If this was truly an oversight, forget about it. If the blanket is somewhat nice, use it. No sense it going to waste.
BTW, they really, really don't want people taking things but, they know people do and it's not worth bothering about. I've never seen an FA look for any missing item.
I do not think bringing the blanket back *incognito* is a good idea. Mostly because nowadays, if you are caught doing something like that the passenger next to you could begin to think something like "Maybe the blanket is full of virus" or other alarming theory. Of course, maybe the OP brings the blanket and the people around him do not notice/do not care, but why do something that can be misunderstood while in a context as sensitive as a commercial flight, just for the sake of a towel?
If a plane lands with more blankets than they took off with, the crew is going to have a *very* bad day! "OK, let's go over this again - how many blankets did we have when we took off from Kennedy?" "54, captain". "OK, and *how* many blankets did we have when we landed here in Dublin?" "55, sir". "(*sigh*) OK, one more time...how many blankets did we take off with?" "54, sir". "And how many do we have on board RIGHT NOW?!?" (Grabs blanket, tosses it out door) "Uh...54, sir!" "RIGHT! Now that we've got THAT settled, let's go hit the bar - I need a shot or six...".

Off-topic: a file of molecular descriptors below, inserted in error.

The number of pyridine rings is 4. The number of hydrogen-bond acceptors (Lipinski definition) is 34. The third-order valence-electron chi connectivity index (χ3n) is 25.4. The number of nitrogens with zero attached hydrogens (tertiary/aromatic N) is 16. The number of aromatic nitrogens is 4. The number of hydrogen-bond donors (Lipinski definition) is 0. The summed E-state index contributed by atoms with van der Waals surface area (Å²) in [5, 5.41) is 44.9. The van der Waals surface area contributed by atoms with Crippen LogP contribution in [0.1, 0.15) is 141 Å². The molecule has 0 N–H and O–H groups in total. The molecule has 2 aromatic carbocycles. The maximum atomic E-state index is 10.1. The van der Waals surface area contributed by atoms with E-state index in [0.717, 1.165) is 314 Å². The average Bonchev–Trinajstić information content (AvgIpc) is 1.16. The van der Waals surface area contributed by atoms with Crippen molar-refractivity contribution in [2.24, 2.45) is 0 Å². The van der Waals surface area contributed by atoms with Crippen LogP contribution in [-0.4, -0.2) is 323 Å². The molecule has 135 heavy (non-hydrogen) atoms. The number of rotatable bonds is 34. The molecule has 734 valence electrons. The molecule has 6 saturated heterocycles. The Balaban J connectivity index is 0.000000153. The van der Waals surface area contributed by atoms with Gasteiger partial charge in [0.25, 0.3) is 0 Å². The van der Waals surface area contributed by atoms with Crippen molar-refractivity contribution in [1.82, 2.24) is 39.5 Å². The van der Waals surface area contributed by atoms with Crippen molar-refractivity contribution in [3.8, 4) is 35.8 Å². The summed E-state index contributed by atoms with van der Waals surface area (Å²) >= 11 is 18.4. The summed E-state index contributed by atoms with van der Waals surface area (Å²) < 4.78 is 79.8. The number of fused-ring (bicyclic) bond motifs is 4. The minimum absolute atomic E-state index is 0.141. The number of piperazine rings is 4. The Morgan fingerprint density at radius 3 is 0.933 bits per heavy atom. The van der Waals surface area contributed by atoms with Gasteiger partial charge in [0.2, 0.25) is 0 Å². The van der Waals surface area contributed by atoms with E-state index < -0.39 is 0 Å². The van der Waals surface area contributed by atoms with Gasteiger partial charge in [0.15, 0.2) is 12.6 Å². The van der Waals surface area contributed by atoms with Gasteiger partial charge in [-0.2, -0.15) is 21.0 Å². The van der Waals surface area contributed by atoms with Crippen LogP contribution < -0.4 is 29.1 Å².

@SJuan76 No one will notice and 98%, the blanket OP brings back from home is cleaner than the seat.
@BobJarvis Blankets are not counted. The cleaning contractor just dumps them in bags for delivery to the laundry.
Aer Lingus used to let people take the blanket anyway, so OP could just claim it was from an earlier flight before they made the foolish decision to retain blankets.
@Johns-305 - never let facts stand in the way of a good story.
@BobJarvis Throwing blankets out onto the ramp sounds like a serious FOD problem. ;) Perhaps not as big as this one, though.
Sorry if this is a silly question, I just kind of panicked
This is not a silly question.
This is also not a question about blankets, but about how to work out these situations where you did something wrong and then it "hits you" later, when it's much too late to change it. You are now carrying it around in your head, and that is the problem you have to solve.